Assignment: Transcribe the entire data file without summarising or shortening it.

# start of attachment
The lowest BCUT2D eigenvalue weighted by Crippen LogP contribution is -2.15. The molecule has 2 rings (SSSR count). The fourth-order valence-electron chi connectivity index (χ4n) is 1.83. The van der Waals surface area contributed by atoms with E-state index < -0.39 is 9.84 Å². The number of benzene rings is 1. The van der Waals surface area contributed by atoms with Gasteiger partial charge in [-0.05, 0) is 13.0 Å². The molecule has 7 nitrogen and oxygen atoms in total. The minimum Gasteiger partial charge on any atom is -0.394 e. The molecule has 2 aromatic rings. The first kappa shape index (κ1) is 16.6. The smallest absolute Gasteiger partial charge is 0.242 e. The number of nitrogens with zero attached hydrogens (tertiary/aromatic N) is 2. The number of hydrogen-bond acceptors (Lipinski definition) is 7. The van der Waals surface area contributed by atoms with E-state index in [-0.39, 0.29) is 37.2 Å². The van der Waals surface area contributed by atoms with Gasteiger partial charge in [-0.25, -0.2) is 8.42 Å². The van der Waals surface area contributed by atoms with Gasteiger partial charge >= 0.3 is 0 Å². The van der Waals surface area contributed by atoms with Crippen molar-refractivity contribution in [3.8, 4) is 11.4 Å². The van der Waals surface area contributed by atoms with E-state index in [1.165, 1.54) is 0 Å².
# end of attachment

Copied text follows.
The lowest BCUT2D eigenvalue weighted by Crippen LogP contribution is -2.15. The molecule has 2 rings (SSSR count). The fourth-order valence-electron chi connectivity index (χ4n) is 1.83. The van der Waals surface area contributed by atoms with E-state index < -0.39 is 9.84 Å². The number of benzene rings is 1. The van der Waals surface area contributed by atoms with Gasteiger partial charge in [-0.05, 0) is 13.0 Å². The molecule has 7 nitrogen and oxygen atoms in total. The minimum Gasteiger partial charge on any atom is -0.394 e. The molecule has 2 aromatic rings. The first kappa shape index (κ1) is 16.6. The smallest absolute Gasteiger partial charge is 0.242 e. The number of nitrogens with zero attached hydrogens (tertiary/aromatic N) is 2. The number of hydrogen-bond acceptors (Lipinski definition) is 7. The van der Waals surface area contributed by atoms with E-state index in [-0.39, 0.29) is 37.2 Å². The van der Waals surface area contributed by atoms with Gasteiger partial charge in [-0.25, -0.2) is 8.42 Å². The van der Waals surface area contributed by atoms with Gasteiger partial charge >= 0.3 is 0 Å². The van der Waals surface area contributed by atoms with Crippen molar-refractivity contribution in [3.8, 4) is 11.4 Å². The van der Waals surface area contributed by atoms with E-state index in [1.165, 1.54) is 0 Å².